As we covered in our series on the manufacturing trends affecting American Manufacturing, 3D printing, an advanced manufacturing technology, is a huge trend many believe will transform the way manufacturing is done all together. Currently, the US ranks as the largest market, accounting for nearly 60% of the overall market. The global 3-D printing market is estimated to reach $2.99 billion by 2018, according to a new global strategic business report from Global Industry Analysts (GIA), spurred by the increasing user adoption, ongoing technological advancements and benefits the technology allows. The leader of this type of advanced manufacturing technology, is in the medical/dental industries with forecasts to exceed $865 million by 2025. Often, in general, 3D printing, also known as additive manufacturing, is seen as a part of the new face of manufacturing trend fueling the resurgence of global manufacturing, commonly referred to as Advanced Manufacturing.
According to the President’s Council of Advisors on Science and Technology Report to the President on Ensuring American Leadership in Advanced Manufacturing:
Advanced Manufacturing technology is “a family of activities that (a) depend on the use and coordination of information, automation, computation, software, sensing, and networking, and/or (b) make use of cutting edge materials and emerging capabilities enabled by the physical and biological sciences, for example nanotechnology, chemistry, and biology. This involves both new ways to manufacture existing products, and especially the manufacture of new products emerging from new advanced technologies.”
In addition, according to the President’s Council of Advisors on Science and Technology Report to the President on Capturing Domestic Competitive Advantage in Advanced Manufacturing:
Advanced Manufacturing is not limited to emerging technologies; rather, it is composed of efficient, productive, highly integrated, tightly controlled processes across a spectrum of globally competitive U.S. manufacturers and suppliers. For advanced manufacturing to accelerate and thrive in the United States, it will require the active participation of communities, educators, workers, and businesses, as well as Federal, State, and local governments.
The Wall Street Journal touted Advanced Manufacturing as “A Revolution in the Making” with the byline “Advanced Manufacturing technology is transforming manufacturing, making it leaner and smarter—and raising the prospect of an American industrial revival.” The article touts such prolific manufacturers, in various verticles, such as GE, Nike, and 3D systems, a leader in the 3D printing evolution. The article, however, also notes that we can’t pin a “resurgence” of manufacturing jobs on the Advanced Manufacturing map. They say Advanced Manufacturing will increase efficiency, making manufacturers’ bottom lines better, but will not mean the manufacturing jobs we have come to know in America. The repetitive tasks will be replaced by robotics and the types of jobs that will open up from the increased use of Advanced Manufacturing will require much more education and skills.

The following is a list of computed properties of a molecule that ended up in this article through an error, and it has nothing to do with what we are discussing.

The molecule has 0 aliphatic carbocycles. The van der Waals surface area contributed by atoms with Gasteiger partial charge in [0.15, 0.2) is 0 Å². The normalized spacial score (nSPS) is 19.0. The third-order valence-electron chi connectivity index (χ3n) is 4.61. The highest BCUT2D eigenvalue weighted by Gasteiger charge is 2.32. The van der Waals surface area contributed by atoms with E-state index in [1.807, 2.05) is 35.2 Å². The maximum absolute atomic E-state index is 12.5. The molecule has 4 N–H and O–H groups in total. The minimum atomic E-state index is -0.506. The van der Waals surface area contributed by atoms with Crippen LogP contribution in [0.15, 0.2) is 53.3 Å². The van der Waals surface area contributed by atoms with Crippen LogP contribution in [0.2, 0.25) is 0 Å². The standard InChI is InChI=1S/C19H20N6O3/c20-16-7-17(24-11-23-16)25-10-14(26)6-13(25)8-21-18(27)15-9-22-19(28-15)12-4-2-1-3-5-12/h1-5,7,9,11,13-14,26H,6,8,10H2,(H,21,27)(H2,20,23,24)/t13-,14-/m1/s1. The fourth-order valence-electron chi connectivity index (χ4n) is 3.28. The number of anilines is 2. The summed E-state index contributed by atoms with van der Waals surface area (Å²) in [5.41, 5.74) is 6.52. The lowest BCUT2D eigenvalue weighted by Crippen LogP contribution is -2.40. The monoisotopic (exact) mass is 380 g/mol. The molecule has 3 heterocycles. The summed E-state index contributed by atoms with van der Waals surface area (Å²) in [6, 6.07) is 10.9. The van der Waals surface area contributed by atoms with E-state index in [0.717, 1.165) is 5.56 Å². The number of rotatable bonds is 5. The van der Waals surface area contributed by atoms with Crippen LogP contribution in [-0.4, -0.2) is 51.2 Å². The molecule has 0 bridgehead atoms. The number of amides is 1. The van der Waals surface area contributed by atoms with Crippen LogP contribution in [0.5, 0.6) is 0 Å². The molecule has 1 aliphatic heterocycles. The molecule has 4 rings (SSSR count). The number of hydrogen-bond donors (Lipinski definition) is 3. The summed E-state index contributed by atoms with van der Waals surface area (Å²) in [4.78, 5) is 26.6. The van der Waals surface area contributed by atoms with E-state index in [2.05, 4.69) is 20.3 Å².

But, is this a bad thing? If we can increase output and GDP by having more efficient manufacturers, and if the barrier to entry for small shops or entrepreneurs to make products is lessened, won’t this lead to more jobs in general in the economy and spur innovation through competition?
Manufacturing jobs will never look the same and the type of satisfaction from current manufacturing employees most likely will be mixed, as this evolution into advanced manufacturing technology jobs plays out. This is evident in a great summary of Monster’s Manufacturing Job survey, by manufacturing blogger, AJ Sweatt, in his most recent blog post, Just How Healthy Is The US Manufacturing Job Market?, where he states: “US manufacturing job creation is in a malaise.” Of course it is. The same type of manufacturing jobs are not being created, which don’t meet the expectations of an aging generation, who’s every day life was of the reality of old factories that employed thousands of workers. The real issue at play here is an industry in major flux. Manufacturing in America is facing a gap between an aging workforce, tough economic times due to the recent recession, new regulation, and a need to attract a younger generation who views manufacturing the same way the workers in this survey view manufacturing: not bright.
However, over time, as more positive stories come out, and the use of advanced manufacturing technology increases, and more and more millennials join the workforce, I see this rut playing out just fine, as millennials will be attracted to the technology and cool factor of entrepreneurship. I see manufacturing not as perfect, but is set up really well for a great long term future. Rome wasn’t built in a day, nor will the evolution of Manufacturing happen in a day or even in just a couple years. We are all in it for the sustainable long haul. I for one am curious to see where Advanced Manufacturing takes us as a country, and am thrilled to see we are the leader with 60% of the market in 3D printing, and that the Wall St. Journal is covering the leaders such as GE and Nike, so others follow suite.
I came across a great infographic which does a great job at laying out the current role of advanced manufacturing technology and the possibilities it holds for American Manufacturing in general. After the infographic, please feel free to leave a comment on if you think advanced manufacturing technology will aid a recovery of jobs or output in manufacturing.
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